Writing non-fiction

Share on FacebookTweet about this on Twitter

A look at getting ready to write to your non-fiction book

 

  1. Introduction

  2. The idea

  3. Genre and audience

  4. Outline

  5. Research

 

At Books from Start to Finish we like to keep things simple for you so here are some basic steps that have to be considered when planning to write a non-fiction book.

Providing this information also recognises that, as part of it being your book, you maybe want to have greater involvement in getting things going since you are perhaps likely to be the subject matter expert and of course, the named author!

We hope it shows how entirely flexible we are about how we work with you and we will never seek to pressure you into every possible aspect of our writing services we think we could sell you.

What we don’t cover here of course is the actual writing of the book. What this page aims to do is share with you the vital preparation that needs to take place before the first word of chapter one is on the page. Writing a book and becoming an author is like so many things in life, the better you prepare first, the greater the success later.

These are the things we will work on with you to resolve the questions we need to ask or you can do them yourself first before you come to us for help with the writing. We’re not giving away any trade secrets here since you can of course easily find this information already in many other places; all we’re doing is giving you our perspective on it; a tried and tested approach that’s worked for our other clients.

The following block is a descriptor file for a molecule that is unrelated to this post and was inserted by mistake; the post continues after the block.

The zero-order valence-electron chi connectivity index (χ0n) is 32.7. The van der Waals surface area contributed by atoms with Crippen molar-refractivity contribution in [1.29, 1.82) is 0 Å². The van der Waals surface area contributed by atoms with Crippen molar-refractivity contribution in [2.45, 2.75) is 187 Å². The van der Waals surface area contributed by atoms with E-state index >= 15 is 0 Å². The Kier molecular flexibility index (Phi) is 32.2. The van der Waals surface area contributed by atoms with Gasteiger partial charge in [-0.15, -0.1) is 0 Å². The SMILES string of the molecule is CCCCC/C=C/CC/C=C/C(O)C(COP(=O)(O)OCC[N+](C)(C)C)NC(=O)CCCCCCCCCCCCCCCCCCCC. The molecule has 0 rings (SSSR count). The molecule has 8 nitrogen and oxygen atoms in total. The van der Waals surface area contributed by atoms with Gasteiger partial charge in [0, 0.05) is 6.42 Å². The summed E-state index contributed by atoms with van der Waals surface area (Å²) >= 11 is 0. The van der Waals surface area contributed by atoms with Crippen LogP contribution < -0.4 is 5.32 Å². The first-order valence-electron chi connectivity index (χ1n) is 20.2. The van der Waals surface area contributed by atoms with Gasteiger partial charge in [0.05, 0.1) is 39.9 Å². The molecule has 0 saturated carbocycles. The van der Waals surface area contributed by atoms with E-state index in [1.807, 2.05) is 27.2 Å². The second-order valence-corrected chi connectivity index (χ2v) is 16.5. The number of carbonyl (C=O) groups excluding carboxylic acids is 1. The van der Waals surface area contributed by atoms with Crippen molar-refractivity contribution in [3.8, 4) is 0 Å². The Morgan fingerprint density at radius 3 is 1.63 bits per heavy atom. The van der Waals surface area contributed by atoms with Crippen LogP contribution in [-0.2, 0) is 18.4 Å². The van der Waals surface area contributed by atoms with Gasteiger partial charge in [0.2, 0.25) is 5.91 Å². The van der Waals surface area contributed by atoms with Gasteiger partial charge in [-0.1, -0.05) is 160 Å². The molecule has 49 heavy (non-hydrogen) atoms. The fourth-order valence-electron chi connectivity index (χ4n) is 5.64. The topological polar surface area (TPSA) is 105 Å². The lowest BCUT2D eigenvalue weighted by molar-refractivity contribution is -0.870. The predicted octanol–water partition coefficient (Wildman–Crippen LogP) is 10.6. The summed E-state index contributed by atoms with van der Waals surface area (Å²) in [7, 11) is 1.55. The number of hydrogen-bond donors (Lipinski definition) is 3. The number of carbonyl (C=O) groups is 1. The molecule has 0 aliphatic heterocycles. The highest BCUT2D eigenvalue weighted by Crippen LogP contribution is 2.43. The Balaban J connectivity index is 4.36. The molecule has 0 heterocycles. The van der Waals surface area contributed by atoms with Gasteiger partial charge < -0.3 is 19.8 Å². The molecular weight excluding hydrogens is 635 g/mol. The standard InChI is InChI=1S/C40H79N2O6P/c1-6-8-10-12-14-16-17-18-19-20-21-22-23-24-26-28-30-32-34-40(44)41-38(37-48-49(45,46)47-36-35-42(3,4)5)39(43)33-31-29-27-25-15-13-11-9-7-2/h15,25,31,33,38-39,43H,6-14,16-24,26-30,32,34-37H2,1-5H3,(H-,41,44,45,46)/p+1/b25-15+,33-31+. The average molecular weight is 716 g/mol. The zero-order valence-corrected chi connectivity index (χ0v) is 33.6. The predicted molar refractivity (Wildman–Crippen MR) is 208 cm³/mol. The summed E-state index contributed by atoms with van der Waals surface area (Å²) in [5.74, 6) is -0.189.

Step 1 – The idea

Back to top

What we’re referring to here is the answer you would give when you’d told someone you were writing a book and they said: ‘what’s it about?’ Of course this may seem obvious, but the point here is for you to be entirely sure in your mind what you are going to write about. If you say ‘Holidays in France’, do you mean all holidays in France, covering all types of accommodation and all budgets or, perhaps more likely, there are some specifics you have in mind.

What we’re saying here is that you need, from the very start, to give some real context to your ideas. You need to start thinking about is your finished book being on the book shelf in a shop and someone, their interested gained by the title, picks it up and reads the summary on the back; what is that going to say?

Even before you begin writing you need to give yourself focus on what the real purpose the book is going to be.

Step 2 – Genre and audience

Back to top

Clearly your subject is going to drive the answers in regards to these two aspects of your book. A travel guide for ‘Family Holidays in France’ is going to be aimed at parents with school age children that perhaps have some limits on their budget. But it’s not always going to be that easy.

If you subject is remotely ‘academic’ and your book might be used in education it is going to be have to be written in a different style to one where your book is being written for what we might term ‘general interest’. The former might need lots of data and graphs and academic references and be written in a formal style; the latter can be written in a more relaxed way with perhaps only summaries of key facts without a need to quote every single source for research in a footnote.